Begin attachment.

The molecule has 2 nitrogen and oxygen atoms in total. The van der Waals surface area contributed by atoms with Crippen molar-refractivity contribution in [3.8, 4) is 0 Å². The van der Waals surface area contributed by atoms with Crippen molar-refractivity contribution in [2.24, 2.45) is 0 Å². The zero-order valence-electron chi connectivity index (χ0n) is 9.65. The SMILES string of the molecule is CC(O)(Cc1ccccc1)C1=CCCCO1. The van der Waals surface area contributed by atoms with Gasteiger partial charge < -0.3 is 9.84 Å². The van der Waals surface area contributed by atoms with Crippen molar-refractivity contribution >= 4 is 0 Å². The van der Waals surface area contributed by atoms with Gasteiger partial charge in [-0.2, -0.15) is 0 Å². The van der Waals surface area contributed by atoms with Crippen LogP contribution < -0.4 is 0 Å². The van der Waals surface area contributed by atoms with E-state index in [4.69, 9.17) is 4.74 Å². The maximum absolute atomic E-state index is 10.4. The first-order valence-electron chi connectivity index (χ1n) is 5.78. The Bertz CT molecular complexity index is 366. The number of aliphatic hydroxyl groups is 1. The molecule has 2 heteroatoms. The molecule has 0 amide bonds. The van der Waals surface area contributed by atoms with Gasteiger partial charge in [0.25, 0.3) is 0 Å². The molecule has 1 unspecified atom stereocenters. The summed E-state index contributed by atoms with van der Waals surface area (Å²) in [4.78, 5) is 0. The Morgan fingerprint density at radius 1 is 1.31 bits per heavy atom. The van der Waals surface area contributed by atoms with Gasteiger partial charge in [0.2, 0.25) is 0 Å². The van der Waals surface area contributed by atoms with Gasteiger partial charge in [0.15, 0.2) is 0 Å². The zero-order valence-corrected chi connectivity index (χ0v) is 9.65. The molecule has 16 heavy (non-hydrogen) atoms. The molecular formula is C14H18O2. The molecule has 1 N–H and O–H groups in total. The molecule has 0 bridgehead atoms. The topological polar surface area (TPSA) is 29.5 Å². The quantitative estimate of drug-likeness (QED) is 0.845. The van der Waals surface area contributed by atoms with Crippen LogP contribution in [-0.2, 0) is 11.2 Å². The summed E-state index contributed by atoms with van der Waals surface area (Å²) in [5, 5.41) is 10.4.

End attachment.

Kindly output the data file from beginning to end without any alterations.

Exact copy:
The molecule has 2 nitrogen and oxygen atoms in total. The van der Waals surface area contributed by atoms with Crippen molar-refractivity contribution in [3.8, 4) is 0 Å². The van der Waals surface area contributed by atoms with Crippen molar-refractivity contribution in [2.24, 2.45) is 0 Å². The zero-order valence-electron chi connectivity index (χ0n) is 9.65. The SMILES string of the molecule is CC(O)(Cc1ccccc1)C1=CCCCO1. The van der Waals surface area contributed by atoms with Gasteiger partial charge < -0.3 is 9.84 Å². The van der Waals surface area contributed by atoms with Crippen molar-refractivity contribution >= 4 is 0 Å². The van der Waals surface area contributed by atoms with Gasteiger partial charge in [-0.2, -0.15) is 0 Å². The van der Waals surface area contributed by atoms with Crippen LogP contribution < -0.4 is 0 Å². The van der Waals surface area contributed by atoms with E-state index in [4.69, 9.17) is 4.74 Å². The maximum absolute atomic E-state index is 10.4. The first-order valence-electron chi connectivity index (χ1n) is 5.78. The Bertz CT molecular complexity index is 366. The number of aliphatic hydroxyl groups is 1. The molecule has 2 heteroatoms. The molecule has 0 amide bonds. The van der Waals surface area contributed by atoms with Gasteiger partial charge in [0.25, 0.3) is 0 Å². The molecule has 1 unspecified atom stereocenters. The summed E-state index contributed by atoms with van der Waals surface area (Å²) in [4.78, 5) is 0. The Morgan fingerprint density at radius 1 is 1.31 bits per heavy atom. The van der Waals surface area contributed by atoms with Gasteiger partial charge in [0.2, 0.25) is 0 Å². The van der Waals surface area contributed by atoms with Gasteiger partial charge in [0.15, 0.2) is 0 Å². The zero-order valence-corrected chi connectivity index (χ0v) is 9.65. The molecule has 16 heavy (non-hydrogen) atoms. The molecular formula is C14H18O2. The molecule has 1 N–H and O–H groups in total. The molecule has 0 bridgehead atoms. The topological polar surface area (TPSA) is 29.5 Å². The quantitative estimate of drug-likeness (QED) is 0.845. The van der Waals surface area contributed by atoms with Crippen LogP contribution in [-0.2, 0) is 11.2 Å². The summed E-state index contributed by atoms with van der Waals surface area (Å²) in [5, 5.41) is 10.4.